SCEA118 June   2022 TXS0108E

 

  1.   1
  2. 1Translate Voltages for SPI
  3.   Design Considerations
  4.   Recommended Parts
  5. 2Translate Voltages for UART
  6.   Design Considerations
  7.   Recommended Parts
  8. 3Translate Voltages for I2C
  9.   Design Considerations
  10.   Recommended Parts
  11. 4Translate Voltages for GPIO
  12.   Design Considerations
  13.   Recommended Parts
  14. 5Translate Voltages for SDIO
  15.   Design Considerations
  16.   Recommended Parts
  17. 6Translate Voltages for RGMII
  18.   Design Considerations
  19.   Recommended Parts
  20. 7Translate Voltages for MDIO
  21.   Design Considerations
  22.   Recommended Parts
  23. 8Translate Voltages for a SIM Card
  24.   Design Considerations
  25.   25

Electronic system designs are becoming more complex as systems designers strive for developing systems that are smarter, smaller, power efficient and more interconnected. Electronic system design trends are driving system designers to incorporate a wide array of microprocessors, FPGAs, and peripheral devices in order to achieve feature sets and system functionality needed by the market. As systems designers try to interconnect the different integrated circuits together, they are often confronted by the design challenge of having to connect two devices operating at two different I/O (input/output) voltage levels. Voltage level mismatches are becoming more prevalent as processor, FPGA, and microcontrollers move to lower core voltage nodes which results in their I/O voltage also scaling down to below common voltage nodes of peripheral devices. The data and control interfaces of devices on different voltage rails cannot be simply connected together and then expected to interoperate. System designers can resolve I/O voltage level differences by level shifting (level translation) the I/O of two devices to common voltage levels so that the devices can interoperate as expected.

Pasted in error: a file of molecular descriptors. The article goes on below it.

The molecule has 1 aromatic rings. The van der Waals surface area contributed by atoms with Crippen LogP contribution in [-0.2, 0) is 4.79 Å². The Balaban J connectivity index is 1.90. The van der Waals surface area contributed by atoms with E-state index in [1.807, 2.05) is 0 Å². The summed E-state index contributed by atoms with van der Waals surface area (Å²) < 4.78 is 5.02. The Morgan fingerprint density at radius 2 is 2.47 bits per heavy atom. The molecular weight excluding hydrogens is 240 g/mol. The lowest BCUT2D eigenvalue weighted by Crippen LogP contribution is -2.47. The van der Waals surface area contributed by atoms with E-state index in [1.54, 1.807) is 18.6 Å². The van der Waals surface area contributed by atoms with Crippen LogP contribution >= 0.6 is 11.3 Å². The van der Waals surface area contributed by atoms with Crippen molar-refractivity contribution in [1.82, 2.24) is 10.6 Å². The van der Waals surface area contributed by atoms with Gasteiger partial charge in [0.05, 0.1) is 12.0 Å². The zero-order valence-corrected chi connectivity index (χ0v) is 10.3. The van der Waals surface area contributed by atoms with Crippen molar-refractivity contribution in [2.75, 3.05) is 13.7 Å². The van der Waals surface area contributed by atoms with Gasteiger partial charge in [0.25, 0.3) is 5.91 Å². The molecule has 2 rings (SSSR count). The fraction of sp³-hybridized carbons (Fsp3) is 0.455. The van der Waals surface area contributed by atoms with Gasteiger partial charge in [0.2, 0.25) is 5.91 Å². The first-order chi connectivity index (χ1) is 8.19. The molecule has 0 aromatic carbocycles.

Integrated level translation devices provide system designers an easy and cost-effective solution for resolving their system’s I/O level mismatch challenges without having to compromise on performance, power, or size. Integrated level shifting solutions are available in a wide array of I/O types, bit widths, data rate ranges, current drive capabilities, and package options. Texas Instruments’ portfolio of level shifter devices contains many different types of level translation functions that collectively is able to address almost any application requirement. TI’s level translation portfolio includes Auto Directional, Direction Controlled, Fixed Direction, and Application Specific Level Translators in Industrial and Automotive ratings. For a list of recommended level translation devices for common interface types please see Table 1-1. For More information on all of TI’s level translation solutions please visit TI’s level translation landing page at www.ti.com/translation.

Table 1-1 Recommended Translator by Interface
Translation Level
Interface Up to 3.6 V Up to 5.5 V
FET Replacement 2N7001T SN74LXC1T45 / TXU0101
1 Bit GPIO/Clock Signal SN74AXC1T45 SN74LXC1T45 / TXU0101
2 Bit GPIO SN74AXC2T245 SN74LXC2T45 / TXU0102
2-Pin JTAG/UART SN74AXC2T45 SN74LXC2T45 / TXU0202
I2C/MDIO/SMBus TXS0102 / LSF0102 TXS0102 / LSF0102
IC-USB SN74AVC2T872 / TXS0202 NA
4 Bit GPIO SN74AXC4T245 TXB0104 / TXU0104
UART SN74AXC4T245 TXB0104 / TXU0204
SPI SN74AXC4T774 / TXB0104 TXB0104 / TXU0304
JTAG SN74AXC4T774 / TXB0104 TXB0104 / TXU0304
I2S/PCM SN74AXC4T774 / TXB0104 TXB0104 / TXU0204
Quad-SPI TXB0106 TXB0106
SDIO/SD/MMC TXS0206 / TWL1200 NA
8 Bit GPIO/RGMII SN74AXC8T245 SN74LXC8T245